1.) Behavioral Symptoms: These include their withdrawal from activities that they usually enjoy, difficulty controlling their behaviors such as restlessness or even self-harm. They seem to want to isolate themselves to solitary activities such as watching television, staying in their room reading for hours, or playing video games. In addition, depressed children spend increased amounts of time on activities that do not require alot of brain power such as video games or television. Lastly, depressed kids often become very irritable, demanding, or clingy and their behavior is often out of their ordinary character.
2.) Physical Symptoms or Complaints: Children that are depressed also seem to have a variety of physical complaints. They often have little to no appetite and just do not seem to want to eat anything. They complain of having little energy and want to sit around the house do nothing and avoid being around their friends. Children that suffer with depression also seem to be agitated or restless and do not sleep well at night. A good indicator is if your child is falling asleep at school and they seem to be very sluggish.
3.) Cognitive Symptoms: More simply stated, this is a change in their thought patterns. Signs to look for are if your child has very negative and self-defeating thoughts. These children make self-deprecating statements and never seem to find anything good or positive to say about themselves. Depressed children seem to be guilt ridden and they go over and over faults with themselves and others. Nothing anyone seems to say about them or those around them seems to cheer them up or brighten their day.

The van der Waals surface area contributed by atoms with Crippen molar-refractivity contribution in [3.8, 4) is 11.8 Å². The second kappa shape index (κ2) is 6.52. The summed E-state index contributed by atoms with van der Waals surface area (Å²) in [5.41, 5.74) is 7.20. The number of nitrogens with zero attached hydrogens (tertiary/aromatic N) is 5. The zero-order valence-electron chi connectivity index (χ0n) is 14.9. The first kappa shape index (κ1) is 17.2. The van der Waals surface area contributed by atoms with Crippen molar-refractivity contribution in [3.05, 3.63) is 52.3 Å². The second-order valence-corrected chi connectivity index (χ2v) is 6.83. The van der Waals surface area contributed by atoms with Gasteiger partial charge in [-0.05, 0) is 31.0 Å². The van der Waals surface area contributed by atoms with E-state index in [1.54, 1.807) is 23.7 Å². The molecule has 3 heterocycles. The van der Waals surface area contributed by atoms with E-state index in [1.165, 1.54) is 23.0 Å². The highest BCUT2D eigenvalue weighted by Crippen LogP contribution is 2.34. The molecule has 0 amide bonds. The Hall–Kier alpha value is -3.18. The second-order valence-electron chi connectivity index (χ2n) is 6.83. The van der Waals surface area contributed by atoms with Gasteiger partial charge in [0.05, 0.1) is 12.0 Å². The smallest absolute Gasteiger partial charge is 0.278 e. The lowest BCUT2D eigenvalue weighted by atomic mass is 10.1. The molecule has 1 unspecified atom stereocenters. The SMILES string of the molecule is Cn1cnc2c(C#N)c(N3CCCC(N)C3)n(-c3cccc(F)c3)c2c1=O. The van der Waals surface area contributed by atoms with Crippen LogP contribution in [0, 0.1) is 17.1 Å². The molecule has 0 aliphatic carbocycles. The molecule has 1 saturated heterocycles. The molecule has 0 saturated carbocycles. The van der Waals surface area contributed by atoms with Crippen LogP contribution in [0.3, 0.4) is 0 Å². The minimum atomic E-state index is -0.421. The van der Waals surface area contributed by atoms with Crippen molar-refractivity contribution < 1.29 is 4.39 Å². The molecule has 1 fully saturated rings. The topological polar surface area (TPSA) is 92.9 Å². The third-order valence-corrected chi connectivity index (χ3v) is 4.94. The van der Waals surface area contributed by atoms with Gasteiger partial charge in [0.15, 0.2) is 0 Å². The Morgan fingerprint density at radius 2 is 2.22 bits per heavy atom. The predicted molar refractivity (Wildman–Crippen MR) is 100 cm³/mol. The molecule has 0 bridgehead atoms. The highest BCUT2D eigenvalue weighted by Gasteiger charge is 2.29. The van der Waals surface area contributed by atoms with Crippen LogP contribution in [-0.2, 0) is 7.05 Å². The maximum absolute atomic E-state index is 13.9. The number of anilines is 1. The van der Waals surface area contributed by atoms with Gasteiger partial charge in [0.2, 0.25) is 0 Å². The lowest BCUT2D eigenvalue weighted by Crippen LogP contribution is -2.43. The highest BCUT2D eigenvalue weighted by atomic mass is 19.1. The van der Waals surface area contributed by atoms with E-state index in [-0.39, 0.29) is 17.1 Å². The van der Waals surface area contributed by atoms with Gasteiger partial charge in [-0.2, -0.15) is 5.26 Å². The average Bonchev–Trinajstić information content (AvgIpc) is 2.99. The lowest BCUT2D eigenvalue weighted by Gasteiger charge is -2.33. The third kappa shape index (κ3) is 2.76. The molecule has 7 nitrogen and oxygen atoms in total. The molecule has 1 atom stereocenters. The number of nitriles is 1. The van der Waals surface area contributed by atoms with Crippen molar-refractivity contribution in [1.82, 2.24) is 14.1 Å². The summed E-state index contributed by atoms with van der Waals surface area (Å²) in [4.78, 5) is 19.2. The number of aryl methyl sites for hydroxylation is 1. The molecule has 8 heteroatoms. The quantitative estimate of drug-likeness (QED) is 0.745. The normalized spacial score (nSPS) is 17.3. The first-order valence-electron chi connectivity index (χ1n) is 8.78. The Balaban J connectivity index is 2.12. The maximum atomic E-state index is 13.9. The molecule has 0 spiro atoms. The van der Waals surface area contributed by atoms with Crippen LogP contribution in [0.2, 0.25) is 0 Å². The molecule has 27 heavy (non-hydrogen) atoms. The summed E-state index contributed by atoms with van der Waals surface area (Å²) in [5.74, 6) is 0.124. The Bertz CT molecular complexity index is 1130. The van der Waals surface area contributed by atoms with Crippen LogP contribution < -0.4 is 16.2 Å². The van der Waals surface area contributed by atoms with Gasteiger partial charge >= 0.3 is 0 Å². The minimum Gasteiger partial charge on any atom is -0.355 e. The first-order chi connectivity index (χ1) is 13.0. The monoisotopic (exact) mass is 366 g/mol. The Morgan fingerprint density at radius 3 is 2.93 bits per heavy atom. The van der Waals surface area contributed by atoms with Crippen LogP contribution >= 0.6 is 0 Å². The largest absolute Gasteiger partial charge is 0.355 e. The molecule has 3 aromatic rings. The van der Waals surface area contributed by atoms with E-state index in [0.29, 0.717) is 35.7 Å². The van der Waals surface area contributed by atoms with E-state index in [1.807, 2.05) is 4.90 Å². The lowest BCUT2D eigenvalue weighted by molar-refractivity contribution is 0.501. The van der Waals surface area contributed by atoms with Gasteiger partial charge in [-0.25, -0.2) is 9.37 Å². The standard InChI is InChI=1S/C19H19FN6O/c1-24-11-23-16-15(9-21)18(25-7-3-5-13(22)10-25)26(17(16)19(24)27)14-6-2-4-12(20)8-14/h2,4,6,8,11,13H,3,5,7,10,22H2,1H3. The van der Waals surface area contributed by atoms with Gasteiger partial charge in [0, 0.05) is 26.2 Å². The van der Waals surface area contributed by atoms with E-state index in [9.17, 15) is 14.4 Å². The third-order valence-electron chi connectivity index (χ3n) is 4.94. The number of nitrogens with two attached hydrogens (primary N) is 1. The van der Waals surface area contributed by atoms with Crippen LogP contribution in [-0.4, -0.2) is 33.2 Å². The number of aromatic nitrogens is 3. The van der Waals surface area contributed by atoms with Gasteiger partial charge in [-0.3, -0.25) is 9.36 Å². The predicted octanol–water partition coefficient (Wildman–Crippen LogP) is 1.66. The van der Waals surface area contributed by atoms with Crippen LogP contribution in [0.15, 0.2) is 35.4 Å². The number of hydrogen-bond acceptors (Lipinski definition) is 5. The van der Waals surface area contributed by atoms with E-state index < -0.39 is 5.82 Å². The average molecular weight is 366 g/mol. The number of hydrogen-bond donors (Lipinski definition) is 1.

4.) Emotional Signs/Symptoms: These signs are often the easiest for parents to recognize in their child. The emotional signs of depression are when a child is often irritable and seems to be mad at everyone all the time. Some children may be sad and cry alot and others seems to lose interest in everything and isolate themselves in their room.
While no child will display all of the signs/symptoms of depression listed, these are some clues to look for as to whether or not your child may be suffering from depression. If your child is depressed, then professional treatment is highly recommended. Many parents try psychological treatment prior to placing their children on medications, however this is up to the discretion of the child’s parents.
Children that have been diagnosed with ADHD often have severe problems getting along with other children. The child with ADHD tends to be very impulsive, has problems sharing, and they tend to be overactive. Other children may find this child’s behaviors aversive and they often will not want to play with the ADHD child. Other children may not like when the ADHD child blurts out whatever they are thinking, as ADHD children often have problems showing restraint in what they do or in what they say to others. In addition, ADHD children often fail to consider how their behaviors or actions will affect those around them and they usually do not consider that there are consequences to all of their actions.